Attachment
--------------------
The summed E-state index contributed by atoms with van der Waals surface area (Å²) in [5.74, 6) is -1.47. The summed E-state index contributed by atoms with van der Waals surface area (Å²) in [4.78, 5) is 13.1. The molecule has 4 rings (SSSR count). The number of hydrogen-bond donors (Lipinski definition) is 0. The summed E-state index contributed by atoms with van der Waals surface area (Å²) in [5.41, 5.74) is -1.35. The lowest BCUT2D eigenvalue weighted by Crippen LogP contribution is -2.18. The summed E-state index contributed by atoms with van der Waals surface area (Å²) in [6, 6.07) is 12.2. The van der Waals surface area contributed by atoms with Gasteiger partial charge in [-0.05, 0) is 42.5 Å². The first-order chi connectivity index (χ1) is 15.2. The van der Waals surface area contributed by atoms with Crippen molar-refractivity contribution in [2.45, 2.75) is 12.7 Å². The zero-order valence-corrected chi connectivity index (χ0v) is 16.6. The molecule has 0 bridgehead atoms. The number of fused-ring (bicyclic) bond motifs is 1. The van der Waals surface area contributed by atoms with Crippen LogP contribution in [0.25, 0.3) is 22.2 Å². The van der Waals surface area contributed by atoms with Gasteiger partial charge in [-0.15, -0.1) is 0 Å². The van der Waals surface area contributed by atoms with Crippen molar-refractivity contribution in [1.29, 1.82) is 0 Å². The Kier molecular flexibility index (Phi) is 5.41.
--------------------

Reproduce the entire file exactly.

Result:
The summed E-state index contributed by atoms with van der Waals surface area (Å²) in [5.74, 6) is -1.47. The summed E-state index contributed by atoms with van der Waals surface area (Å²) in [4.78, 5) is 13.1. The molecule has 4 rings (SSSR count). The number of hydrogen-bond donors (Lipinski definition) is 0. The summed E-state index contributed by atoms with van der Waals surface area (Å²) in [5.41, 5.74) is -1.35. The lowest BCUT2D eigenvalue weighted by Crippen LogP contribution is -2.18. The summed E-state index contributed by atoms with van der Waals surface area (Å²) in [6, 6.07) is 12.2. The van der Waals surface area contributed by atoms with Gasteiger partial charge in [-0.05, 0) is 42.5 Å². The first-order chi connectivity index (χ1) is 15.2. The van der Waals surface area contributed by atoms with Crippen molar-refractivity contribution in [2.45, 2.75) is 12.7 Å². The zero-order valence-corrected chi connectivity index (χ0v) is 16.6. The molecule has 0 bridgehead atoms. The number of fused-ring (bicyclic) bond motifs is 1. The van der Waals surface area contributed by atoms with Crippen LogP contribution in [0.25, 0.3) is 22.2 Å². The van der Waals surface area contributed by atoms with Gasteiger partial charge in [-0.15, -0.1) is 0 Å². The van der Waals surface area contributed by atoms with Crippen molar-refractivity contribution in [1.29, 1.82) is 0 Å². The Kier molecular flexibility index (Phi) is 5.41.